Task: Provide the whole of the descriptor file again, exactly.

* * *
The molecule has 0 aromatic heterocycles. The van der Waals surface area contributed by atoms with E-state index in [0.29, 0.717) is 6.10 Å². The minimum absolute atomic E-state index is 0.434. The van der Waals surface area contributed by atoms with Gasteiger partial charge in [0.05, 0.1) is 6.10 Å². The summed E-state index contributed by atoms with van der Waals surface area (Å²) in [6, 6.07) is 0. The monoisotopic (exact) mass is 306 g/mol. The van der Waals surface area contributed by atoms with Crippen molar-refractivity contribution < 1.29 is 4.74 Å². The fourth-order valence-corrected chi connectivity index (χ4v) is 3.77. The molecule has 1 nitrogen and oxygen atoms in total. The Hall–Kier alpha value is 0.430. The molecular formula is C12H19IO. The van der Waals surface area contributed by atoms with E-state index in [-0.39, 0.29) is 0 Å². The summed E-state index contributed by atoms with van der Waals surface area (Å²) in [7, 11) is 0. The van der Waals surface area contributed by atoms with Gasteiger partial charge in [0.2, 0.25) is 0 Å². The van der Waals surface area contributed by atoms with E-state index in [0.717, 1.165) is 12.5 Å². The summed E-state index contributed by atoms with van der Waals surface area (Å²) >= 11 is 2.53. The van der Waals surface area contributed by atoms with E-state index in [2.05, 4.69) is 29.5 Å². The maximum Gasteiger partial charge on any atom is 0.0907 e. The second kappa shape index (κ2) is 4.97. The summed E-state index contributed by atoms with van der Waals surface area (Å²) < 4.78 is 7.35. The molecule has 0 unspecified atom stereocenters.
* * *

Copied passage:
The molecule has 0 aromatic heterocycles. The van der Waals surface area contributed by atoms with E-state index in [0.29, 0.717) is 6.10 Å². The minimum absolute atomic E-state index is 0.434. The van der Waals surface area contributed by atoms with Gasteiger partial charge in [0.05, 0.1) is 6.10 Å². The summed E-state index contributed by atoms with van der Waals surface area (Å²) in [6, 6.07) is 0. The monoisotopic (exact) mass is 306 g/mol. The van der Waals surface area contributed by atoms with Crippen molar-refractivity contribution < 1.29 is 4.74 Å². The fourth-order valence-corrected chi connectivity index (χ4v) is 3.77. The molecule has 1 nitrogen and oxygen atoms in total. The Hall–Kier alpha value is 0.430. The molecular formula is C12H19IO. The van der Waals surface area contributed by atoms with E-state index in [-0.39, 0.29) is 0 Å². The summed E-state index contributed by atoms with van der Waals surface area (Å²) in [7, 11) is 0. The van der Waals surface area contributed by atoms with Gasteiger partial charge in [0.2, 0.25) is 0 Å². The van der Waals surface area contributed by atoms with E-state index in [0.717, 1.165) is 12.5 Å². The summed E-state index contributed by atoms with van der Waals surface area (Å²) >= 11 is 2.53. The van der Waals surface area contributed by atoms with E-state index in [2.05, 4.69) is 29.5 Å². The maximum Gasteiger partial charge on any atom is 0.0907 e. The second kappa shape index (κ2) is 4.97. The summed E-state index contributed by atoms with van der Waals surface area (Å²) < 4.78 is 7.35. The molecule has 0 unspecified atom stereocenters.